ShapeShapeauthorShapechevroncrossShapeShapeShapeGrouphamburgerhomeGroupmagnifyShapeShapeShaperssShape

Philippines Livestock and Products Annual - September 2005

by 5m Editor
1 September 2005, at 12:00am

By USDA, Foreign Agricultural Service - This article provides the pork industry data from the USDA FAS Livestock and Products Annual 2005 report for Philippines. A link to the full report is also provided. The full report includes all the tabular data which we have omitted from this article.

Report Highlights:

Philippine swine production is forecast to decline in 2005 as a result of sporadic outbreaks of animal disease throughout the country and a continuing rise in production costs. Cattle production is expected to remain flat in 2005 as the breeder base stock continues to fall. Due to sluggish domestic cattle production, imports of carabeef are expected to continue growing mainly for use by the food processing industry. The projected slowdown of the Philippine economy, along with the continued rise in meat prices, will likely dampen consumption of beef and pork in the near term.

Production: Swine

According to the Bureau of Agricultural Statistics (BAS), the Philippines’ swine inventory as of January 1, 2005 was estimated at 12.14 million head, down compared to last year’s level. Although animal inventory in commercial farms increased slightly, the decrease in hog numbers in backyard farms contributed to the decline in total stock of swine.

The Philippine hog industry is comprised mostly of backyard operations in contrast to other neighboring Southeast Asian countries. At present, about 76 percent of total swine stocks are raised in backyard operations while only 24 percent come from commercial farms. In 2004, the output of the domestic swine industry, which contributes about 80 percent to total Philippine livestock production receipts, declined minimally after enjoying several years of continued growth, due in part to the closure of some backyard operations, the availability of inputs and rising production costs.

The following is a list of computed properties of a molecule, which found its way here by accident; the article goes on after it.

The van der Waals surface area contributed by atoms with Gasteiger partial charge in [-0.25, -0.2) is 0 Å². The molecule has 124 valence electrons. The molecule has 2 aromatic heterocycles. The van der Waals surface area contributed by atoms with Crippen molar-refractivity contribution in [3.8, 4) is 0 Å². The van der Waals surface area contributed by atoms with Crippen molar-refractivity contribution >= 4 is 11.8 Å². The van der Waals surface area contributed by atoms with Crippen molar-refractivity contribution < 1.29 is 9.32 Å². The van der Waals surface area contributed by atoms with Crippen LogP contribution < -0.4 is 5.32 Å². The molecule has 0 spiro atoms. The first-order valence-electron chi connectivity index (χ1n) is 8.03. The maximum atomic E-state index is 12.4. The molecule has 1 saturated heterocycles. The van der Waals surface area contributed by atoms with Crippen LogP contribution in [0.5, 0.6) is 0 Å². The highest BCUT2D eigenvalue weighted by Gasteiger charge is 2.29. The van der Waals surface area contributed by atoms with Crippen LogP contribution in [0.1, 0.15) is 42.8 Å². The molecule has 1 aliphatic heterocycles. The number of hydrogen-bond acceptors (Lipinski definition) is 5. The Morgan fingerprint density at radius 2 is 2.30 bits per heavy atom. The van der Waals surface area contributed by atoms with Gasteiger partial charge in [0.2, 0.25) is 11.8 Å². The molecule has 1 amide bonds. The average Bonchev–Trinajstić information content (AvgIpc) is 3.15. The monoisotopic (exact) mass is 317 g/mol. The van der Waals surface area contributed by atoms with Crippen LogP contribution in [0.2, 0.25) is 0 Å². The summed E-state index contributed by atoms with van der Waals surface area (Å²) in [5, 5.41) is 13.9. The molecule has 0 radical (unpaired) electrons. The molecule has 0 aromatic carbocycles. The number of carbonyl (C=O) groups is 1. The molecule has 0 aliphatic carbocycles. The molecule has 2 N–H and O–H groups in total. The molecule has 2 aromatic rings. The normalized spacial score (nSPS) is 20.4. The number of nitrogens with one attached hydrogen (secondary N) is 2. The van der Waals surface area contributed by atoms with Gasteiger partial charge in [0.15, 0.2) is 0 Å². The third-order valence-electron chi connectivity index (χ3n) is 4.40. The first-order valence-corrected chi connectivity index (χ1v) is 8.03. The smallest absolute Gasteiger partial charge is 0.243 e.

This low level of hog production was reflected in the drop in animal and slaughter numbers recorded last year. Hog production is expected to decline once again in 2005 due in part to reported sporadic outbreaks of animal disease throughout the country as well as the continuing rise in production costs. However, a slight improvement in output is forecast for 2006 as farmgate prices of hogs continue to climb, giving industry an incentive to increase production.


The average farmgate price of swine in 2004 rose by a significant 34 percent from the previous year. The rise in farmgate prices, which began in the third quarter of 2003, has been mainly attributed by hog farmers to increased feed cost, particularly of corn and imported soybean meal, high costs of animal biologics and the rise in transportation costs. At present, ex-farm hog prices (as well as retail) remain at an all time high despite assurances from the domestic hog industry of adequate stocks for the rest of the year. According to traders, unlike 2004, yellow corn and soybean meal (SBM) prices have remained quite stable throughout the year due to ample supply.


Despite lower SBM prices, smaller quantities of SBM were imported last year and reduced imports are forecast for this year, which indicates a possible slowdown in livestock and poultry production. The Philippines does not produce any soybeans, and with the exception of a few crushing facilities, the country relies almost entirely on imports for its SBM requirements.